Dizziness: A Common Problem

 More information related to this Podcast

Transcript:

Dizziness: A Common Problem

 

Transcript:

 

Guest:  Dr. Paul Lambert – Otolaryngology/Head & Neck Surgery, MUSC

Host:  Dr. Linda Austin – Psychiatry, MUSC

 

Dr. Linda Austin:  I’m Dr. Linda Austin.  I’m interviewing Dr. Paul Lambert, Professor of Otolaryngology and Chairman of the department here at MUSC.  Dr. Lambert, let’s talk, in this podcast, about something that’s such a common complaint for people, dizziness.  If you have a patient that comes and says that’s their chief complaint, what are the sorts of questions you ask first to just clarify what’s going on?

 

Dr. Paul Lambert:  Right, Linda.  Thank you for very much.  And, indeed, I think dizziness is one of the most common problems we see.  It’s not only common, but it’s one of the more difficult things that we, as ENT physicians, take care of.  And I think it’s difficult because of several things.  First, the balance system is a very complicated system.  It involves the inner ear, which is what we focus on, and, specifically, the balance canals within the inner ear, the visual system; something that we call the proprioceptive  system, which is the nerves in our arms and legs that tell us where our limbs are in space, and then, of course, the brain which integrates all of that together, particularly the back part of the brain; the cerebellum.  Any abnormality in those areas can cause dizziness, so it’s a very broad field to begin with.

 

Secondly, what one person describes as dizziness isn’t necessarily what another person experiences, so dizziness is a very broad term.  For some, it’s a light headedness.  For some, it’s a positional imbalance; when they move quickly.  For others, it’s an actual vertigo, where things spin around.  For, still, others, it’s simply an incoordination when they walk.  So, we really have to dig down deeply in the history to try to ferret out exactly what a person means when they say dizziness.  

 

We think of all the systems that I just mentioned.  So, if someone has a problem with vision, with cataracts, that could be the etiology.  Certainly, the cardiovascular system, the heart specifically, arrhythmias of the heart, high blood pressure, at times, can cause dizziness.  Things that cause the nerves in our arms and legs not to work as well; neuropathies, which are common with diabetes, can cause imbalance, and then more serious things, such as a brain tumor.  Fortunately, something like that is very rare.  But that could, obviously, cause dizziness.  Minor strokes; we call them TIAs (transient ischemic attacks), can be the etiology of dizziness.  And, another huge category would be medication.  Many medicines that we use, that are life-saving, medicines can, unfortunately, have a side effect of dizziness.  So, we have to go very thoroughly into someone’s medication record.  And then, simply, the aging process.  I think everyone age 50 and above would agree that they’re not quite as coordinated now as they were at age 20.  So, the aging process does affect the balance system.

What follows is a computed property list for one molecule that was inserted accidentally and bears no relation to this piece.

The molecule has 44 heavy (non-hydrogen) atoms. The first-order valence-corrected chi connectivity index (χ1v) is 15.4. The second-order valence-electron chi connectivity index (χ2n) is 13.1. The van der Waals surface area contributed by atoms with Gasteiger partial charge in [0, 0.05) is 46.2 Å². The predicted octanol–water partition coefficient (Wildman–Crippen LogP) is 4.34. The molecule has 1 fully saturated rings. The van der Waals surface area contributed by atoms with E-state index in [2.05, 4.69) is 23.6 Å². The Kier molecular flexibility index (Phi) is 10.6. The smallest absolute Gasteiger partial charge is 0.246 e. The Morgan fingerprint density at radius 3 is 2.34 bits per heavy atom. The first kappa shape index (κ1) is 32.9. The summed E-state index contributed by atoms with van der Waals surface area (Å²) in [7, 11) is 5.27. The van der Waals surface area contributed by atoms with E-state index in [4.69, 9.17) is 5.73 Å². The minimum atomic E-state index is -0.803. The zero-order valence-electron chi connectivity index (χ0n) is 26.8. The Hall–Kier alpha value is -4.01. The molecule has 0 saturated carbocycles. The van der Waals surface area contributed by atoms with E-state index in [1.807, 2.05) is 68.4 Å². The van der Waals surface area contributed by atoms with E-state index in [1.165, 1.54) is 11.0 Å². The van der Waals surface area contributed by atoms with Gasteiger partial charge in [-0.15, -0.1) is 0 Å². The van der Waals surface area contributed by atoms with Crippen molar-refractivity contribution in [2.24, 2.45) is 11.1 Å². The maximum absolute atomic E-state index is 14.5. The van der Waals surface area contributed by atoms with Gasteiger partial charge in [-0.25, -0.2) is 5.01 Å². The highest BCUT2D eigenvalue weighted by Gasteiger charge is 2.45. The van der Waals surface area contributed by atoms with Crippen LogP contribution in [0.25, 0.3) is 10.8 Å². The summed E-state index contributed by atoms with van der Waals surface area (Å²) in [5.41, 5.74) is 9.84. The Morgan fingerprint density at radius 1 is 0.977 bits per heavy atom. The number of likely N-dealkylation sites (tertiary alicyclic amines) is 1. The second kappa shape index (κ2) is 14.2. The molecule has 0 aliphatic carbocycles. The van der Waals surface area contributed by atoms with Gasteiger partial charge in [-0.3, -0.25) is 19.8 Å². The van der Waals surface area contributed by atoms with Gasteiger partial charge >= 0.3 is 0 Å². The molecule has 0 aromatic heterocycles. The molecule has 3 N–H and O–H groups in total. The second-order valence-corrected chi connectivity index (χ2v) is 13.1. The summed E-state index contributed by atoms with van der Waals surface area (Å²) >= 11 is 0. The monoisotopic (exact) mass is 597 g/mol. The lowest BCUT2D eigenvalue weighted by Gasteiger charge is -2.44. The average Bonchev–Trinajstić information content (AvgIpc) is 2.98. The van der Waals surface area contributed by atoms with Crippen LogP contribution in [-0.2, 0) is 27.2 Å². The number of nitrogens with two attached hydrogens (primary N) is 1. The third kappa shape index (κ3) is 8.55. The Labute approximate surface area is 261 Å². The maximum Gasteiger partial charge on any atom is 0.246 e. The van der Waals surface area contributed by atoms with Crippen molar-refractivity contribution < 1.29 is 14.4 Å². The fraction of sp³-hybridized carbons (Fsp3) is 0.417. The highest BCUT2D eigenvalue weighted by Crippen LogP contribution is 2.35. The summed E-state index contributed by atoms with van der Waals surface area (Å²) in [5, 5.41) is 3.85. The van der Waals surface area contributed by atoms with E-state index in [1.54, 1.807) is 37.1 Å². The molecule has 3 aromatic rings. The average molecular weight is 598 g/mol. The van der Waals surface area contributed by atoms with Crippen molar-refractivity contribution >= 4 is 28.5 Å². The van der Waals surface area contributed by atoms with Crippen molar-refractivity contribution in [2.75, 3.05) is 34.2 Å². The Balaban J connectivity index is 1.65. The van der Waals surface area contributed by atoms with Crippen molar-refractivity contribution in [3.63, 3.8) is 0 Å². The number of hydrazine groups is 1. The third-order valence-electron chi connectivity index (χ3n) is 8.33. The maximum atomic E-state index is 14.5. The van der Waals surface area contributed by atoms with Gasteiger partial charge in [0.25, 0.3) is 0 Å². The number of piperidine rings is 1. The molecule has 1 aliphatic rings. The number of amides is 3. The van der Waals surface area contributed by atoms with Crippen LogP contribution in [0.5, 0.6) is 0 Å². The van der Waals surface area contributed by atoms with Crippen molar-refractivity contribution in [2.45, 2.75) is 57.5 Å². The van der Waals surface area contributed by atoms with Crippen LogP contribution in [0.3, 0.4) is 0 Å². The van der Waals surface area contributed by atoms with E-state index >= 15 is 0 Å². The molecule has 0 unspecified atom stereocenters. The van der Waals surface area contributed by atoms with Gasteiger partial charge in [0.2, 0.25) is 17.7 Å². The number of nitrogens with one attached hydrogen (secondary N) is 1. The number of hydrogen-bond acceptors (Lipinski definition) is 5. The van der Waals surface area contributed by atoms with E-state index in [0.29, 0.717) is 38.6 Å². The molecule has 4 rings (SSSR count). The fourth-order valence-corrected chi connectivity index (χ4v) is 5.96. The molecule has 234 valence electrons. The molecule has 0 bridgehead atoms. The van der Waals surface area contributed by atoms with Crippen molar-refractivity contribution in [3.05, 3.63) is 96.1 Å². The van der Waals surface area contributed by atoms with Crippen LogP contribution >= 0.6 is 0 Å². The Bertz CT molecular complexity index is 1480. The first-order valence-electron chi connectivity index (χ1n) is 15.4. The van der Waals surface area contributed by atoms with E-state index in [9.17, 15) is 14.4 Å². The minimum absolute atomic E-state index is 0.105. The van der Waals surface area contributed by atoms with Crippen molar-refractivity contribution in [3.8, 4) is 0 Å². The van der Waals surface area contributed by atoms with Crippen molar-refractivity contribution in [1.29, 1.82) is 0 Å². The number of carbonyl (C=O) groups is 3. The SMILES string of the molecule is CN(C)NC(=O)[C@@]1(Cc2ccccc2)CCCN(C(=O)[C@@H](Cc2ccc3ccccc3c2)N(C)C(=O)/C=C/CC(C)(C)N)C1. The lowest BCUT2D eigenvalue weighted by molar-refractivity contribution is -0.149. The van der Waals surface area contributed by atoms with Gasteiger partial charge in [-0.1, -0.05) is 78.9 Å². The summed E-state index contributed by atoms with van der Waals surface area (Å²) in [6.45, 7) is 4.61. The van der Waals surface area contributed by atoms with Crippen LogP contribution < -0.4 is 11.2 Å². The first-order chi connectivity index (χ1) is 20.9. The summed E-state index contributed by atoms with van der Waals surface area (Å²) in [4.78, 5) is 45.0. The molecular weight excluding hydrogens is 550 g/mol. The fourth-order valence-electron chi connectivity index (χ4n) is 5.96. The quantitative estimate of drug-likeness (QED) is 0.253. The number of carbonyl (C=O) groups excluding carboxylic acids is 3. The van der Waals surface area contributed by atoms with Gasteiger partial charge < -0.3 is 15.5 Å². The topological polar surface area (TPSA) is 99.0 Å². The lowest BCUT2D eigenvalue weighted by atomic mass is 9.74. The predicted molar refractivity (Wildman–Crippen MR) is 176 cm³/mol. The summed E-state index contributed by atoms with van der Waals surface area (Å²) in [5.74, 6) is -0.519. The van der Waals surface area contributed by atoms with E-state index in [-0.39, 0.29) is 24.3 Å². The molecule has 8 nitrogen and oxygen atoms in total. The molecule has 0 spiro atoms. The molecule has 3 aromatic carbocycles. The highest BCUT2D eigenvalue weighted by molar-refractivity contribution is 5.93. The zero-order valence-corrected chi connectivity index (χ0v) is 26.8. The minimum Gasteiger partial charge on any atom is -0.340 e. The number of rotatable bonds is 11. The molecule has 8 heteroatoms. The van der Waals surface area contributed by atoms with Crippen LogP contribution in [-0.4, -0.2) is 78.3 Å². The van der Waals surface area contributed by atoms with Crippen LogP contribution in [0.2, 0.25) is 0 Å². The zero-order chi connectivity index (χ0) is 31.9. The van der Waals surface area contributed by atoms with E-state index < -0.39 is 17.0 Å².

So, all of these things have to be considered.  As we discuss this with a patient, probably the most important thing is the history.  We want to determine exactly what a person means when they complain of dizziness.  And we look specifically for vertigo, which would direct us toward the inner ear.  Vertigo is an illusion of movement.  We would ask a person if, when they have this attack, the room is spinning, if objects on the wall are moving or not.  So that, again, would direct us toward the semicircular canals of the inner ear.

 

 

Dr. Linda Austin:  So, it’s the feeling, then, that you get if you turn around very fast, or if you spin yourself around?  That’s vertigo?

 

Dr. Paul Lambert:  Exactly.  That would be vertigo.

 

Dr. Linda Austin:  So, the other causes of dizziness, then, you would typically refer to other doctors, such as a heart doctor, or a brain doctor, or an eye doctor?  Correct?

 

Dr. Paul Lambert:  Correct.  That’s right.  So, if someone said, every time I get up very quickly from a seated position, I feel dizzy, that’s likely to be postural hypotension, for example.  That could be medication-related.  It could be heart-related.  In addition to determining exactly what a person means when they say dizziness, we also look to see what the time course of that dizziness is.  Is it seconds, minutes, hours, days?  Has it been there for years?  Each of those answers gives us a little hint.  The inner ear, for example, would be more on the time scale of seconds to an hour.  If someone says that they’ve had dizziness for years and years, that’s unlikely to be inner ear-related.  And then, associated symptoms:  are there any ear problems, such as hearing loss, tinnitus, fullness in the ear?  That would, again, point us toward the inner ear.  Do they have chest pain?  That would, obviously, point us more toward the heart.  The history takes up a large portion of the time that we spend with a patient, because it is, indeed, the most important.

 

Dr. Linda Austin:  Now, what are some of the inner ear causes of vertigo, or dizziness, that you end up taking care of?